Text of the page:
Sunday, March 30, 2014

The Happy Man's Shirt

The long, difficult labor took its toll on the queen.  The birth finally produced a beautiful baby boy, but the poor woman felt her strength failing. The king was summoned and sat by her side as the baby was cleaned and wrapped in cotton. The doctors said their queen’s prognosis was not good. In her last breath, she whispered to the king that he should care for their child, it would be her gift to the king. “I will,” he replied.
The king kept his word. His son was his great joy, the light of a life that was otherwise blessed. His kingdom was small but prosperous. His palace was situated by the sea and the waves lapped the thick honey-colored walls of the king’s home. The kingdom’s orchards were filled with every sort of fruit tree, from lemon and orange, apple and plum, to more exotic produce.    From the palace windows, the widower king could see the humble fishing fleet casting their nets till they were filled with the day’s plentiful catch. But though the king cared for his precious son, the boy was never happy. No matter what his father did, the boy never seemed contented. As the years passed, this worried the king greatly. He finally sought the wisdom and counsel of his sages. The wisest of these considered long and hard. “The solution is quite simple, Your Highness,” said the old man. “You must search your kingdom until you find the person who is always contented, always happy and full of joy.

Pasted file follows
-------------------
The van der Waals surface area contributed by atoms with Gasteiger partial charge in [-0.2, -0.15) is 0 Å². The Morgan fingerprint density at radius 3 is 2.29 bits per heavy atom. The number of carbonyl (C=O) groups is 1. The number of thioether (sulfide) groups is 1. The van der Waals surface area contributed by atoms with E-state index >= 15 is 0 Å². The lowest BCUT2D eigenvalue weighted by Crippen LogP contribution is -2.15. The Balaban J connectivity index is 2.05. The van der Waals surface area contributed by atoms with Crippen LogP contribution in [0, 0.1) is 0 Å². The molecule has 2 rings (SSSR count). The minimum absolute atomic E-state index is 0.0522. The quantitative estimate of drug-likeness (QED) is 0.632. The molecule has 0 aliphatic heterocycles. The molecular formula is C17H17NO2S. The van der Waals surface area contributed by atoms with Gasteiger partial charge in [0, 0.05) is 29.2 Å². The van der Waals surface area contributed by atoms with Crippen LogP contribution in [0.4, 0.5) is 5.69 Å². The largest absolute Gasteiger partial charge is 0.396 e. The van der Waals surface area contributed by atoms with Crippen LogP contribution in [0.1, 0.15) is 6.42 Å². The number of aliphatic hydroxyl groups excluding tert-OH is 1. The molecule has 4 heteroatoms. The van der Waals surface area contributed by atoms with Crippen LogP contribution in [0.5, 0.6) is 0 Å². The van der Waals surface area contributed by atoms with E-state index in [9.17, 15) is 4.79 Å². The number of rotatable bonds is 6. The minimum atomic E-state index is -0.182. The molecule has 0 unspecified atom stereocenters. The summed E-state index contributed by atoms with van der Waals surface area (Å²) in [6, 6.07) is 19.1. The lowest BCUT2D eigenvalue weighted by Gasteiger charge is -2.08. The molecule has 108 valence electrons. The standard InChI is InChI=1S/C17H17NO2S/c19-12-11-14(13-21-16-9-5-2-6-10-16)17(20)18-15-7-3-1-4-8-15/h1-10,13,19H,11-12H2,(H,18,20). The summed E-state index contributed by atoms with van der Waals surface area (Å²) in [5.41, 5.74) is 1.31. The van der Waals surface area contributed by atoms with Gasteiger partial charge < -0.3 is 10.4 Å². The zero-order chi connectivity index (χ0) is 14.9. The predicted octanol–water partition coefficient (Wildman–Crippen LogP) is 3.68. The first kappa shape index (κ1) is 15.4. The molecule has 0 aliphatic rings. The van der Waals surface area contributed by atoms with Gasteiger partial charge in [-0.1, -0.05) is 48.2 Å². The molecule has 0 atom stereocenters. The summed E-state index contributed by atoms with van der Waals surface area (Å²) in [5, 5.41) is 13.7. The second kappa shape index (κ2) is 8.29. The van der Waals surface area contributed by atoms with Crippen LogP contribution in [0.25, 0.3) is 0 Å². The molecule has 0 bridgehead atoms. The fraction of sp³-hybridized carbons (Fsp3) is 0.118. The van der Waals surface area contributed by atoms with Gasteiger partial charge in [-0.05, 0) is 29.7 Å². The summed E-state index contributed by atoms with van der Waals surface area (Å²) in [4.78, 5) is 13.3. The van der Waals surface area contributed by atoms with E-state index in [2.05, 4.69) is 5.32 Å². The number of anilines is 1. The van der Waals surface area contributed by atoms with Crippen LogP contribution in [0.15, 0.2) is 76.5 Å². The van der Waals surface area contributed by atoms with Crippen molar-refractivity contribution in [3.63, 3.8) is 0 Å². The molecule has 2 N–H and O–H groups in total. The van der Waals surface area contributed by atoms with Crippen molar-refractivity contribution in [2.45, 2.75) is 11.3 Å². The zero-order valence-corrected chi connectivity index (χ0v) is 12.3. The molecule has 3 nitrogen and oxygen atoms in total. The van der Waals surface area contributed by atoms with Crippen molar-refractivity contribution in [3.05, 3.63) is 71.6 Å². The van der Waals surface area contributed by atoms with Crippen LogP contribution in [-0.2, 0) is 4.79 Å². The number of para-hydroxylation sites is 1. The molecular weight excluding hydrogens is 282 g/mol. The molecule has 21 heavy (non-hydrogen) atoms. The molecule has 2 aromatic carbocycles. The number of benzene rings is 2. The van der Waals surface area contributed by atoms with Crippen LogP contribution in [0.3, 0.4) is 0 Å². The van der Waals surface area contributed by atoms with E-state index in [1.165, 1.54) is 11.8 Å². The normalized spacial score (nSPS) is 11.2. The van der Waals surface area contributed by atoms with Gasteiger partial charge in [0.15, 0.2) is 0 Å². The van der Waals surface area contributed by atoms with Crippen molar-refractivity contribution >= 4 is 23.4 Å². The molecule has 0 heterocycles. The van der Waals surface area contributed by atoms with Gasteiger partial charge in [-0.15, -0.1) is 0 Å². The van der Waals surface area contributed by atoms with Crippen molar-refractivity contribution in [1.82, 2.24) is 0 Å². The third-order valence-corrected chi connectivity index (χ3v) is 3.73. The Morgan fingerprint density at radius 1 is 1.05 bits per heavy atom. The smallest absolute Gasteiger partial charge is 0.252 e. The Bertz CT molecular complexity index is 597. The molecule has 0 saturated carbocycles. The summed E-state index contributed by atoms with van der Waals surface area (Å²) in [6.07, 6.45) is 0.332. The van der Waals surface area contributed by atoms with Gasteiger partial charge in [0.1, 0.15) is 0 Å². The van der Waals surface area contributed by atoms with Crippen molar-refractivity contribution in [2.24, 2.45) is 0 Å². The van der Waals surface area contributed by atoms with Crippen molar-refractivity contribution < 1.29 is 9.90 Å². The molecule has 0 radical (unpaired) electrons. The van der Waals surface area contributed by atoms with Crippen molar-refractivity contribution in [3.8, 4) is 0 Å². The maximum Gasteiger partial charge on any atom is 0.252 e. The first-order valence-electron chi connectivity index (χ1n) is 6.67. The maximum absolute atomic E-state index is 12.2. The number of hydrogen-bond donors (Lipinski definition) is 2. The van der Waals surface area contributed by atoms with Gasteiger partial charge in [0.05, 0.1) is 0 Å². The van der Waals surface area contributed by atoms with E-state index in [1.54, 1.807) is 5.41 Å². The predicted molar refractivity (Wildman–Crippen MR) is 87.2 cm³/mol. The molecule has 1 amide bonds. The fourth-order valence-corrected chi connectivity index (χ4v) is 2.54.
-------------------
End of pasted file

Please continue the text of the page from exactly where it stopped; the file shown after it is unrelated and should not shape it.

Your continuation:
“Take the shirt of that happy subject,” he concluded. “And put it on your son and he will be happy, too.”
So the king summoned his servants to the throne room and instructed them in the task at hand. They set off and combed the kingdom, interviewing everyone they could find who seemed to be happy. But as hard as they tried, they could not find anyone who was truly happy, all the time. The king finally resolved that this was futile and fell into a great melancholy.  Then, as he often did when he felt sad himself, he took a late afternoon stroll along the pier where the fishing boats were moored, the fishing folk tending their nets for the next day’s catch.
As the king, reached the end of the long wooden dock, he suddenly heard something incredible: the sound of someone singing with an unearthly voice of a joyous clear tone. Half dazed, the king rushed to the place where the boat was moored and inside found a poor, humble fisherman in a tattered jacket, sewing his nets. The fisherman did not notice the king and just kept singing.
“Excuse me, fisherman,” the king said, taking the man from his musical reverie. “But you have the most beautiful voice I have ever heard.”
“Your Highness, thank you, I sing to cheer my spirits,” the poor fisherman explained. “The more I sing, the happier I feel and I sing every day of my life.”
So this was a truly happy man. The king stood in awe and asked. “Could you please do me a favor?” the king asked with a tremble in his voice.
“I would do anything for my king,” replied the fisherman, who like all the king’s subjects, was faithful to their liege. “What do you need from me?” The king approached the fisherman and unbuttoned his old jacket, fully intent on the shirt he needed and what did he find?
The man had no shirt.
(This is my version of a tale which I think was told by Joel ben Izzy, but it has gone through a lot of revising in the oral tradition process.)

When the War is Over (W.S. Merwin)

When the war is over
We will be proud of course the air will be
Good for breathing at last
The water will have been improved the salmon
And the silence of heaven will migrate more perfectly
The dead will think the living are worth it we will know
Who we are
And we will all enlist again.

Monday, March 24, 2014

Restaurant Dialogues

Jim:                Where is there a good restaurant?
Maggie:         Why not? Tinguaro's Restaurant at 156 Thomas Jefferson Boulevard.
Jim:                Oh yes... I’ll phone for reserve a table for two.